The “mystery” is solved: It was found where and when the horses were domesticated – How they became more obedient to humans

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One one of the most persistent secrets of prehistory It looks like finally solved. An international scientific team, led by French scientists, concluded that modern horses were domesticated around 2200 BC. in the steppes of Western Eurasia, also known as Pontus-Caspian steppes, near the Volga and Don rivers of present-day Russia, from where they later spread to the rest of the world.

The 162 researchers from many countries and with many specialties (geneticists, archaeologists, linguists, etc.), led by the professor of paleogenetics Ludovic Orlando of the University of Toulouse III-Paul Sabatier and the National Center for Scientific Research (CNR) published in the journal Nature, analyzed DNA from the remains of 273 ancient horses from various regions (Iberian, Anatolia, Western Eurasia, Central Asia), which had lived 50,000 to 2,200 years ago.

As Orlando put it, “we finally found out where and when the horses were domesticated.” The domestication of horses was one decisive event, as he brought revolution in travel, transportation, wars and other activities.

Horses: Within 500 years of domestication, new domesticated breeds have replaced all populations in Eurasia

Until now, there was archaeological evidence for an older domestication of horses in the Botay region of Central Asia around 3500 BC, but those ancient horses are not related to modern domesticated horses. The new research places the “homeland” of the modern horse in the Mouse Steppe, which is the western part of the wider Eurasian steppe and more specifically in the basins of the Volga and Don rivers, east of the Dnieper River.

Horseback riding and the attachment of wheeled chariots to them facilitated the spread of newly domesticated horses, resulting in in about 500 years since their domestication, new domesticated horse breeds to replace all horse populations in Eurasia.

The researchers found that although Eurasia once had genetically diverse horse populations, a dramatic change occurred between 2000 and 2200 BC. Gradually, from Anatolia to Siberia, a unique genetic profile of horses prevailed, previously found only in the steppes of Pontus in the northern Caucasus. Within a few centuries all the wild horse populations from the Atlantic to Mongolia had been replaced by these domesticated horses.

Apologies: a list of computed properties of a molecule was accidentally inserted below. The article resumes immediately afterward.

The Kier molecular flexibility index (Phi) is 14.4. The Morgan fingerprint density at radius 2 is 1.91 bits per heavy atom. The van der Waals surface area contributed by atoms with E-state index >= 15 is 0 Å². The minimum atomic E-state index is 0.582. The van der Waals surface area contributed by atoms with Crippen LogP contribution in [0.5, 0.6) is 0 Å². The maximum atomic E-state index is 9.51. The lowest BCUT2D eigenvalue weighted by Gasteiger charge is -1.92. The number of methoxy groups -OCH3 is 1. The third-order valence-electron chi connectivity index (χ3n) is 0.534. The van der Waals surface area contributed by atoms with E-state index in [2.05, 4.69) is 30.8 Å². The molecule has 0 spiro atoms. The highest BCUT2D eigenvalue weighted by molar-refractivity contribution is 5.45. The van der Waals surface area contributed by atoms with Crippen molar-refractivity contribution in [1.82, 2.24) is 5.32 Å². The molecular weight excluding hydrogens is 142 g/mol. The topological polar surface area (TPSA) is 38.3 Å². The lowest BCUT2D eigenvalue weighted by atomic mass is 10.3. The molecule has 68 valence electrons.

Unprecedented demographic explosion

At the same time, according to Orlando, “as genetic data show, there was one demographic explosion in horses, the like of which had not existed in the last 100,000 years. “This happened when we humans took control of the horse’s reproduction and produced it in astronomical numbers.”

This rapid increase in horses is also due to the fact that, thanks to the mutations their DNA underwent, they became on the one hand more obedient to humans and on the other more skeletally resistant. According to the new study, two genes (GSDMC and ZFPM1) that once prevailed in horses in the steppes of western Eurasia, played a key role in making significant evolutionary adaptations and behavioral changes in animals, in terms of their endurance, ability to carry more weight, obedience to people etc.

However, according to researchers, the successive migrations of Indo-European populations and Indo-Iranian languages ​​from the steppes to Europe during the third millennium BC. could not have relied on horses, as their domestication and spread occurred later.

Here you will see the relevant scientific publication.

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